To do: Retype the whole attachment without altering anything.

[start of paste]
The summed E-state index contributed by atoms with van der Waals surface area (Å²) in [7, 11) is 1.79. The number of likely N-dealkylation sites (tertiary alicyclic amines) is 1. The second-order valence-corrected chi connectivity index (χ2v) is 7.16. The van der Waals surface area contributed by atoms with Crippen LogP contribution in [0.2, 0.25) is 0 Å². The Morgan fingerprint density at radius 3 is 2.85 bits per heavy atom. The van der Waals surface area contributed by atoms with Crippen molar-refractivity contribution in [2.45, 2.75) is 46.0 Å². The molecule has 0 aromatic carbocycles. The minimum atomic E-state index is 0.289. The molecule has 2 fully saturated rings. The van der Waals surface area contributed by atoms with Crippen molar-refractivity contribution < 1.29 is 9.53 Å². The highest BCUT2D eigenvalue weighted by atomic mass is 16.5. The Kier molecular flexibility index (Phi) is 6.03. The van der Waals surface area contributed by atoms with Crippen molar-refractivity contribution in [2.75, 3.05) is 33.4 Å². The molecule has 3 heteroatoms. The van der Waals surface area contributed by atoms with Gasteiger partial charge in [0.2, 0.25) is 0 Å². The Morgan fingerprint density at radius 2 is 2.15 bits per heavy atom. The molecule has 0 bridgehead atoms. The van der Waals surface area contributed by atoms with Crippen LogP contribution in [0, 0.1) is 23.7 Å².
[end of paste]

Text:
The summed E-state index contributed by atoms with van der Waals surface area (Å²) in [7, 11) is 1.79. The number of likely N-dealkylation sites (tertiary alicyclic amines) is 1. The second-order valence-corrected chi connectivity index (χ2v) is 7.16. The van der Waals surface area contributed by atoms with Crippen LogP contribution in [0.2, 0.25) is 0 Å². The Morgan fingerprint density at radius 3 is 2.85 bits per heavy atom. The van der Waals surface area contributed by atoms with Crippen molar-refractivity contribution in [2.45, 2.75) is 46.0 Å². The molecule has 0 aromatic carbocycles. The minimum atomic E-state index is 0.289. The molecule has 2 fully saturated rings. The van der Waals surface area contributed by atoms with Crippen molar-refractivity contribution < 1.29 is 9.53 Å². The highest BCUT2D eigenvalue weighted by atomic mass is 16.5. The Kier molecular flexibility index (Phi) is 6.03. The van der Waals surface area contributed by atoms with Crippen molar-refractivity contribution in [2.75, 3.05) is 33.4 Å². The molecule has 3 heteroatoms. The van der Waals surface area contributed by atoms with Gasteiger partial charge in [0.2, 0.25) is 0 Å². The Morgan fingerprint density at radius 2 is 2.15 bits per heavy atom. The molecule has 0 bridgehead atoms. The van der Waals surface area contributed by atoms with Crippen LogP contribution in [0, 0.1) is 23.7 Å².